Home Forums Learning about ports and exploiting them

This topic contains 1 reply, has 2 voices, and was last updated by  myk3h0nch0 1 month, 1 week ago.

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  • #461088


    Where can I learn about what each port is,does and how to manipulate and exploit it?

    I remember finding an open port a while back and I didn’t know what it was or anything about it,so I did what most people would do and looked it up,long long long story short I found nothing.

  • #461089


    Take a networking course first.

  • #461090


    It doesn’t matter what port it is, it matters what service is listening on that port.
    You don’t “exploit a port”, you exploit the service on that port.
    For example you can exploit an SSH vulnerability and it doesn’t matter what port you’re running SSH on, beit port 22 or port 22222.

    You can find out about the individual services by googling “well known ports”. You can also run nmap (and specify all ports) against a device to learn more about the services on said ports, then look at exploiting them.

    I’m saying this because my networking classes in uni never taught me this. Networking is absolutely the backbone, so I strongly urge you to look into extra networking resources like certificates. Network+, Security+ and any free online resources.

  • #461091


    Srsly, learn networking. You can’t hack without it.

  • #461092


    As someone already commented. You don’t hack port but the service running on it. General speaking there are default ports for popular services, there are cheatsheets for it only need one Google search to find.

  • #461093


    A port is simply the number encoded in the TCP (or UDP) header. Your OS matches that header with a list of programs it is running locally that have registered a particular port (either system-wide or on a particular IP) with the OS. As you can see in this little bit of interaction, there is a lot to potentially exploit and investigate.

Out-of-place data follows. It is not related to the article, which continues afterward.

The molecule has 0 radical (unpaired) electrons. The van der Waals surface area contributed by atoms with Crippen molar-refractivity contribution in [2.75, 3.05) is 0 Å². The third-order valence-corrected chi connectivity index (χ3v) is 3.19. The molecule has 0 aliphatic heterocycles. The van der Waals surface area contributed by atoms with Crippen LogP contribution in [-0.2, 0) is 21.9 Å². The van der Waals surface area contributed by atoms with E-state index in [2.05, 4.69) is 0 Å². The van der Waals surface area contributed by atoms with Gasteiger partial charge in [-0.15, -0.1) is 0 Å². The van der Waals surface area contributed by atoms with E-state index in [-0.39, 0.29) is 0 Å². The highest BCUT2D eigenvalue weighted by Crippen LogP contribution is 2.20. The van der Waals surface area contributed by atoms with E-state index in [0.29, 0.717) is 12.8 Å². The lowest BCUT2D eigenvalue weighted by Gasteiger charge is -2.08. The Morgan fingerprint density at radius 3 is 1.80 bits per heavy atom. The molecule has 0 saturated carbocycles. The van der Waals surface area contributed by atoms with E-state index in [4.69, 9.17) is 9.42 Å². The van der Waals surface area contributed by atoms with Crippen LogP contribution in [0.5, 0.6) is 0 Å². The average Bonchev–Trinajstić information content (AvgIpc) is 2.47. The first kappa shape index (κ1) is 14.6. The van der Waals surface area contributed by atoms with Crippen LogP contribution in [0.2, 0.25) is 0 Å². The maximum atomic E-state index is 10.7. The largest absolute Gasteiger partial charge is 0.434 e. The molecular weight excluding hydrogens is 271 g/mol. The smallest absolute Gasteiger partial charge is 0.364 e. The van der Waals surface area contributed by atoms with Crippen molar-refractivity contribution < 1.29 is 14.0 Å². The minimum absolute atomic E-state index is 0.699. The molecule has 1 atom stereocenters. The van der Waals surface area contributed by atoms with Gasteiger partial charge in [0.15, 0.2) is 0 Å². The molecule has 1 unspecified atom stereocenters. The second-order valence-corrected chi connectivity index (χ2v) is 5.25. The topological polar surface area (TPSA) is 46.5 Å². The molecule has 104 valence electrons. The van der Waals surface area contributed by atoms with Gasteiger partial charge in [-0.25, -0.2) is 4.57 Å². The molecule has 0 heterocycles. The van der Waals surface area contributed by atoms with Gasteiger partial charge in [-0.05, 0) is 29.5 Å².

-Can you create a malformed TCP/IP packet so it mismatches the wrong port or program at the OS level (unlikely in modern stacks, but very old stacks did have buffer overflows in protocol handling, eg ping of death)

    -Can you create a program that registers itself on a port another program already registered?

    -Can you access a port on an IP that the program ís not supposed to respond to (fairly common to date, especially as SysAdmin don’t understand the quirks of each OS’s IP stack, such as the fact that Windows will register a program on every IP regardless of request)

    -Can you run a program that will listen on a particular port without registering it to the OS

    -Is there any significance to the ports at the very edges (eg port 0 or 65535) – and do look it up, it’s an interesting read

    -What happens if you can pass into an arbitrary program a port outside that range (eg 65536), or in a firewall, network card etc.

    -What does the OS do or require if you run a particular program inside the ‘privileged’ (1-1024) vs ‘unprivileged’ (>1024) ports, what are the implications of that.

    -Can you use any of the quirks about the TCP/IP stack and its conventions to avoid detection, set up your own backdoor or bypass a security control?

    As you can see as well, the port is just an arbitrary number. There are some ports that are ‘standardized’ but that is more convention, it is not enforced. Hacking lies at the edges of what the system is configured to do, what happens outside those parameters is the interesting stuff. You can delve deep into any of the above subjects, hacking isn’t about taking classes, you’ll learn more just READING about any of the mentioned topics than any classes or courses you take.

  • #461094


    Oh boy

  • #461095


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